I saved up as a teenager (before I had a driver’s license) to buy my first “adult” bike. It represented freedom, speed, and adventure.
It was white and had 5 speeds. I even gave it a name — Ike the Bike. It (he?) might be sitting in my mother’s storage unit now, gathering desert dust and maybe even a scorpion or two.
But I have many terrific memories of flying at top speed to my friend Beth’s house or up and down random streets.
Cycling has played a role throughout my life beyond those teen years:
- As a little girl, I had a groovy pink bike with a banana seat and streamers on the handlebars.
- I spent a summer as an adult riding to and from the farmer’s market and other errands, enjoying the smell and sounds of the East End of Long Island.
- Soon after my divorce, I took a solo vacation to Vail and went on a biking adventure near the mountains.
- My younger daughter and I once rode throughout Washington, DC. It was a fun, educational, calorie-burning day. Mother/daughter bonding is always wonderful.
- I got into spinning too. Although it’s not quite the same as outdoor biking, the loud music and group energy are motivating.
- Cycling has even had an impact on my business life. I spoke twice at the cycle industry trade show, which then led to a blogging gig and a 3-part series about bicycle trends.
- But biking is not just about the equipment. I’ve discovered that “bike people” are an interesting and fun community. We are like runners in that it’s a solo sport but can be way more enjoyable when we’re surrounded by a “gang” of sorts. Cycling fashion is a mixed bag. Yes, I wear a helmet and appropriate eyewear, but the shorts with the padded butt are not as flattering as some of my other seasonal attire.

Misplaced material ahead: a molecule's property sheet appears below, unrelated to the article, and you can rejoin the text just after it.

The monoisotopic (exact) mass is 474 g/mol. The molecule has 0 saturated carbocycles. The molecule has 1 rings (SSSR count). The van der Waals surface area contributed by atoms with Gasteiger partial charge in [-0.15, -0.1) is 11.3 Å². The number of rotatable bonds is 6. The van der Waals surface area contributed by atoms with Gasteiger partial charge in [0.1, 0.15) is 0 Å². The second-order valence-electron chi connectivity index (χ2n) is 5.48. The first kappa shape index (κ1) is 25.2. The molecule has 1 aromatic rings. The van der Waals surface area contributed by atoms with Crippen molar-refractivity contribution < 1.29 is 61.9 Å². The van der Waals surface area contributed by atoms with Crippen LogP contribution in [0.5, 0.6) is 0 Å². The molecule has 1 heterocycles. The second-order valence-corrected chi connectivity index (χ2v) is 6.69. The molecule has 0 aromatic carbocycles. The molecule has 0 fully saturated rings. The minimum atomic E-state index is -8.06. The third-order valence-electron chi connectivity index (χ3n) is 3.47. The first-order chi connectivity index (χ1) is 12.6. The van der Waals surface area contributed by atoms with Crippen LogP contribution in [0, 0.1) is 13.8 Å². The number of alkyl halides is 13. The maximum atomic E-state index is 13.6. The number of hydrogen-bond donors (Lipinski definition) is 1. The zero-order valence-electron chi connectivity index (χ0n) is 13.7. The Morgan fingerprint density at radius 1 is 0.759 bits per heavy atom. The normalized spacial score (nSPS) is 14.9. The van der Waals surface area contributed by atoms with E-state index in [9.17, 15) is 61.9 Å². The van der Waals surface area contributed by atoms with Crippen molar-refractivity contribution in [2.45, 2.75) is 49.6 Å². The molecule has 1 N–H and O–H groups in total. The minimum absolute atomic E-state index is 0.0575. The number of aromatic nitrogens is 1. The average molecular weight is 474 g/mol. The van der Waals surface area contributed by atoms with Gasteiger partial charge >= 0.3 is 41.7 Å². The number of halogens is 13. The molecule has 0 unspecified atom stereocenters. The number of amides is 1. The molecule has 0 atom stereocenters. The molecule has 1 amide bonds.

The COVID-19 pandemic has reignited my passion for two-wheel adventures. I found myself at the local Scottsdale bike shop, re-accessorizing my 10-speed “pal” and exploring the streets, even as the temperatures soared to 100 degrees.
I love watching videos of my grandkids as they embark on their first cycling adventures. Although we don’t all remember it, that day in our own lives when training wheels come off is a special one. We wobble down the street, a look of minor terror in our eyes as our parents gleam with pride and gently let go.
And here I am again, 60 years later. No one is holding on to the back of my seat. I use my Waze so I don’t get lost in the winding side streets. I combined my love of tech with my love of cycling and treated myself to a phone holder and mini trip computer. And, although I don’t have streamers I have a loud purple bell.
One day my “wheels” may be on a chair or a walker. But for now, I’m just going to escape from boredom and solitude and ride with glee at top speed on yet-to-be-explored roads.
Cycle on, fellow Boomers!